Is Enfamil FDA Approved?

April 15, 2022
Is Enfamil FDA Approved?

Yes, the U.S Food and Drug Administration (FDA) has approved Enfamil baby formula. All baby formulas marketed in the U.S. must meet specific nutritional and other requirements set by the FDA.

Despite being approved by the FDA, Enfamil faces numerous lawsuits from parents seeking compensation for damages allegedly caused by baby formula products. These legal claims allege that Mead Johnson, the company behind Enfamil, failed to warn customers of the potential negative effects of feeding cow-milk-based formula to preterm infants.

How Can Enfamil Make Babies Sick?

Feeding premature infants cow-milk-based formula, including Enfamil, may put them at risk of developing necrotizing enterocolitis (NEC). 

NEC is a gastrointestinal disease that affects the intestinal tissues of preterm infants. It causes inflammation that can lead to tissue death and perforations in the intestines. Severe cases of NEC can lead to death.

Symptoms of Illness from Enfamil

Preterm babies' immune systems and digestive systems are fragile, and feeding them Enfamil may create significant harm. If you or a medical professional fed your baby Enfamil formula, watch for these potential symptoms of NEC:

  • Abdominal swelling
  • Diarrhea
  • Bloody stool
  • Green or yellow vomit
  • Extreme lethargy
  • Loss of appetite
  • Low blood pressure
  • Abnormal heart rate
  • Changes in breathing
  • Changes in body temperature

Per Cleveland Clinic, only about 80% of babies with NEC survive, so it is critical to get your child medical care as soon as possible after noticing any of these symptoms. 

How Is NEC Diagnosed?

After noticing the symptoms and taking your baby to their health provider, doctors may run the following diagnostic tests:

  • Blood Test.A blood test can check for any bacteria or viruses in the baby's blood or signs of infection.
  • Fecal Test.A fecal test checks for any blood in the baby's stool, even if it is not visible.
  • X-Ray.An abdominal x-ray can help detect air bubbles in and around the intestines, which could indicate NEC.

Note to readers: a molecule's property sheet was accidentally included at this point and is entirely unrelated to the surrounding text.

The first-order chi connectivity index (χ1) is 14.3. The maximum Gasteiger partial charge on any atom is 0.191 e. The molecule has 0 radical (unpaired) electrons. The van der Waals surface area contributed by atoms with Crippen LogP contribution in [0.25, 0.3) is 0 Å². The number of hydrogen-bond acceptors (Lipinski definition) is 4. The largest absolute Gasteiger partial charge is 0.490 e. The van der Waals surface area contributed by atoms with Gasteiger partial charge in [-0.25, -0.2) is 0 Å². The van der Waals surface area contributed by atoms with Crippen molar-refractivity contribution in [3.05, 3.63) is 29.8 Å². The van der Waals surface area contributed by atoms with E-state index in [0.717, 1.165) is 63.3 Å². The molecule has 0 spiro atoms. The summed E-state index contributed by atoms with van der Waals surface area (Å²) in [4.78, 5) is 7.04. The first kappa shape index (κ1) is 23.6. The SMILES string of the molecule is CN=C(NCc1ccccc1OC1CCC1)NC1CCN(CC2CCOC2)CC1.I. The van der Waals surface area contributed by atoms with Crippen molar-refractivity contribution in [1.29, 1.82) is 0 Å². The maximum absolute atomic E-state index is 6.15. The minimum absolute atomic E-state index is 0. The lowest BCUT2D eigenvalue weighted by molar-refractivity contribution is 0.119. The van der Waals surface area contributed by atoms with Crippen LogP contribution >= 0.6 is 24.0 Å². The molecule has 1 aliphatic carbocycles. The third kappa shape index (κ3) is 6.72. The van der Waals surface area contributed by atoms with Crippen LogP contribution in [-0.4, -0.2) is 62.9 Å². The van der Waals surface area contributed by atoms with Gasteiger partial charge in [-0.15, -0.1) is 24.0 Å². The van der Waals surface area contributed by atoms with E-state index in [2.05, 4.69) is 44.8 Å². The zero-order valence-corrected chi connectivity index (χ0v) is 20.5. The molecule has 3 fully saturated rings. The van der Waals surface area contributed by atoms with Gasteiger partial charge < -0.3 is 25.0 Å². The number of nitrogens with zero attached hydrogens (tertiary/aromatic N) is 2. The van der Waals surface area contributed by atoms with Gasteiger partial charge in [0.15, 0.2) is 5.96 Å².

Potential Complications of NEC

NEC puts babies at risk of several complications, including: 

Short Bowel Syndrome

When NEC destroys an infant's intestines, they may develop short bowel or short gut syndrome. This condition hinders their body's ability to absorb fluids and nutrients. Children with this complication may need lifelong care to acquire the proper nutrients for growth, while some need a feeding tube.

Growth and Development Delays

NEC can cause long-term growth failure, neurodevelopment complications, and development delays. Infants with such complications require close monitoring for their growth.

Intestinal Stricture

NEC may cause the infant's intestines to narrow. A narrow intestine hinders food movement, and the baby may need surgery to take care of this problem.

Abdominal Infection

Due to NEC, an infant may develop a perforated hole in the intestinal wall, allowing bacteria to enter the abdominal cavity, resulting in an infection called peritonitis. This increases the child's risk of sepsis, a life-threatening blood infection.

Managing and Treating NEC

A baby with NEC may need treatments such as: 

  • Receiving fluids and nutrients via IV
  • Insertion of a nasogastric tube, which suctions gases and fluids from the stomach and out through the nose
  • Use of antibiotics to treat the bacterial infection
  • Insertion of an abdominal catheter
  • Surgery to repair holes in the intestines or remove dead tissue
  • Regular medical exams and checkups
  • Frequent blood tests

Types of Necrotizing Enterocolitis

Doctors classify NEC according to its cause, symptoms, and when it started. The different types of NEC include:

  • ClassicClassic NEC is most common and affects infants born prematurely, typically before 28 weeks of pregnancy. The baby is usually stable, but symptoms of NEC suddenly present 3-6 weeks after birth.
  • Transfusion-associated:A preterm baby may need a blood transfusion to treat anemia, and some develop NEC within three days of getting the transfusion.
  • Atypical:This type of NEC affects the infant within the first week of life or before their first feeding. This condition is rare.

How Can a Lawyer Help You If Your Baby Has NEC?

If your baby gets sick after drinking Enfamil formula, you may want to seek help from a lawyer. A lawyer can help you identify the liable party or parties for your infant's illness and help you seek compensation for medical bills, pain and suffering, and more. 

Our lawyers at Dolman Law Group will help you every step of the way as you file your lawsuit. We have experience in baby formula product liability cases, and we will help you seek the compensation you deserve.

Get Help from a Baby Formula Injury Lawyer

Our law firm offers a free consultation and evaluation of your personal injury case. We work on a contingency-fee basis, so you only have to pay legal fees after we settle or win the case.

Call us today to discuss your case's details and learn how to get started.